"Economic and social history can, it must be said, be a dry subject, particularly in a textbook such as this one, but Raban has managed to render it absorbing, enjoyable and above all, real and relevant ... this is a synthesis of the best kind, offering a highly readable, well–written, lively and valuable introduction to English society at this time." History <!––end––> "This is a volume which will provide very sound bearings for both the general reader and for the better informed, and engender the interest to explore further." English Historical Review "Raban, like other authors in the "A History of Medieval Britain" series, provides the nonspecialist reader with a picture of England between 1239 and 1327 drawn from the most recent scholarship, including debates among scholars over conflicting interpretations." CHOICE "Students will find this a highly readable and informative introduction to an important period in the history of medieval Britain, and the bibliography will assist them in pursuing their studies further." History: Reviews of New Books "Raban has fulfilled her brief well in the production of a ′bottom up′ text that reflects current historiography. Teachers will be pleased with the open–ended reviews of historiographical debates that will serve as a springboard to class discussions ..." Albion "A wide–ranging overview which should prompt the reader to a deeper examination of a many–faceted era." Canadian Journal of History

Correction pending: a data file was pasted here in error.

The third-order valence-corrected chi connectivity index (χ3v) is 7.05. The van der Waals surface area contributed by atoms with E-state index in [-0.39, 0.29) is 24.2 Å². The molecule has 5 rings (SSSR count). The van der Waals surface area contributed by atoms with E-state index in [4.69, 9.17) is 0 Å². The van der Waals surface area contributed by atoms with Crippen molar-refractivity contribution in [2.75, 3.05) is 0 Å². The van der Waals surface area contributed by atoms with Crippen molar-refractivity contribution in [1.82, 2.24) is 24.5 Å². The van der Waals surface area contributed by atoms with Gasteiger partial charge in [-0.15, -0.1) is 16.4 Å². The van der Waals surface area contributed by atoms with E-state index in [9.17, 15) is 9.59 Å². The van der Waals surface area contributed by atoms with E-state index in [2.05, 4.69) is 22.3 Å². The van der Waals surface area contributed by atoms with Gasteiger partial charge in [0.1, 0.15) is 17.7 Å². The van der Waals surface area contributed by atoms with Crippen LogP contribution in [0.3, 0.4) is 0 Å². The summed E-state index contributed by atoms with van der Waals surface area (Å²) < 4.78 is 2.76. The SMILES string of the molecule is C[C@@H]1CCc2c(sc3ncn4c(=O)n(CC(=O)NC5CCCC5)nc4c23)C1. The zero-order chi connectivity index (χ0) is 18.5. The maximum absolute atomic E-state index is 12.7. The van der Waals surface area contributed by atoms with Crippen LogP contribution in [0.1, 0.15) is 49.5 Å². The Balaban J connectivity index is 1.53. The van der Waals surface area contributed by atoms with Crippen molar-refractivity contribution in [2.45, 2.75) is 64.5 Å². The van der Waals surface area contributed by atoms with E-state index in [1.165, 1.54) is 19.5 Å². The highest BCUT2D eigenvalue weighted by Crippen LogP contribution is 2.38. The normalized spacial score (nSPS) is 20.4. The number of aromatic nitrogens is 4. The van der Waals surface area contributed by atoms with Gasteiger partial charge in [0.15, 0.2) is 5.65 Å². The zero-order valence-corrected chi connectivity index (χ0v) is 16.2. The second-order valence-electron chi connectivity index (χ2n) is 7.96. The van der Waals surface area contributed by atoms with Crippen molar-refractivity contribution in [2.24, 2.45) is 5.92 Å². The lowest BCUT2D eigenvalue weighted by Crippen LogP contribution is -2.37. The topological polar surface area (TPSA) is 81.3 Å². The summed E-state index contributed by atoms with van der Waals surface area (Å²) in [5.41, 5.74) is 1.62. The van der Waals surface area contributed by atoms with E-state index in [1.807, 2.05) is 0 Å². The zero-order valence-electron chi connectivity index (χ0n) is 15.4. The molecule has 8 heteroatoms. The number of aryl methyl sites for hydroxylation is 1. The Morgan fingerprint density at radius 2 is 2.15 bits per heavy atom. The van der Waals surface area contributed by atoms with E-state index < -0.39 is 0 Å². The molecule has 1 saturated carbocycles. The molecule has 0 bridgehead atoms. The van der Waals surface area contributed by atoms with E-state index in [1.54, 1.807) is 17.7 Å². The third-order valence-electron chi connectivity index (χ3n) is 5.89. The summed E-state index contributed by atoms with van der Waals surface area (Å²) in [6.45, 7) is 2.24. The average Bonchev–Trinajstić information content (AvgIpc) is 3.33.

From the Back Cover
This book covers the reigns of Edward I and Edward II, a time of turbulence among the leaders of society, important developments in the law and constitution alongside extreme suffering among the peasantry. The author examines the key events and institutions of the period, explaining how we know about them and reviewing important debates among historians. Building outwards from the land and its inhabitants, to government, politics, and the formative role of the church, Sandra Raban makes comparisons with the wider world, as well as exploring broader aspects of culture. Highlighting the extraordinary contrasts which were a feature of Britain during this period, the book makes use of a wealth of artistic material to capture the atmosphere of late–thirteenth– and early–fourteenth–century England in all its colour and diversity.